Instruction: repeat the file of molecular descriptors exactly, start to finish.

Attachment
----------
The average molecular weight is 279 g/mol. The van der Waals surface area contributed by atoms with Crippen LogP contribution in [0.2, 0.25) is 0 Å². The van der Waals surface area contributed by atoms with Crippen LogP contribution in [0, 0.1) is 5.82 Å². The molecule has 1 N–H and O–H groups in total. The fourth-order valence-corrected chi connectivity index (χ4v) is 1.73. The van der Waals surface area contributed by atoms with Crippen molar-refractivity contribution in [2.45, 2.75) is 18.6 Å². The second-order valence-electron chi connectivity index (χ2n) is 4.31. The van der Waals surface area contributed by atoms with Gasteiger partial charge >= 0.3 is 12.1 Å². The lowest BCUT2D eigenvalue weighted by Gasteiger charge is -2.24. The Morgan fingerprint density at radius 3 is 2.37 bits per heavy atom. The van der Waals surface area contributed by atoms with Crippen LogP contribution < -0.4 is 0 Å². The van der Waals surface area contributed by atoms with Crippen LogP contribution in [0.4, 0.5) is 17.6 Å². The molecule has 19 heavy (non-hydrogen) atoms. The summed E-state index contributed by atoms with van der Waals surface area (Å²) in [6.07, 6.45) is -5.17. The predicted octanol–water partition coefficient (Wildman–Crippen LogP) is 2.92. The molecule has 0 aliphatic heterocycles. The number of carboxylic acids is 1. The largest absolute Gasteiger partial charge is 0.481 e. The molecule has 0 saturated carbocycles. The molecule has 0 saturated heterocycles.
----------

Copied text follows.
The average molecular weight is 279 g/mol. The van der Waals surface area contributed by atoms with Crippen LogP contribution in [0.2, 0.25) is 0 Å². The van der Waals surface area contributed by atoms with Crippen LogP contribution in [0, 0.1) is 5.82 Å². The molecule has 1 N–H and O–H groups in total. The fourth-order valence-corrected chi connectivity index (χ4v) is 1.73. The van der Waals surface area contributed by atoms with Crippen molar-refractivity contribution in [2.45, 2.75) is 18.6 Å². The second-order valence-electron chi connectivity index (χ2n) is 4.31. The van der Waals surface area contributed by atoms with Gasteiger partial charge >= 0.3 is 12.1 Å². The lowest BCUT2D eigenvalue weighted by Gasteiger charge is -2.24. The Morgan fingerprint density at radius 3 is 2.37 bits per heavy atom. The van der Waals surface area contributed by atoms with Crippen LogP contribution < -0.4 is 0 Å². The van der Waals surface area contributed by atoms with Crippen LogP contribution in [0.4, 0.5) is 17.6 Å². The molecule has 19 heavy (non-hydrogen) atoms. The summed E-state index contributed by atoms with van der Waals surface area (Å²) in [6.07, 6.45) is -5.17. The predicted octanol–water partition coefficient (Wildman–Crippen LogP) is 2.92. The molecule has 0 aliphatic heterocycles. The number of carboxylic acids is 1. The largest absolute Gasteiger partial charge is 0.481 e. The molecule has 0 saturated carbocycles. The molecule has 0 saturated heterocycles.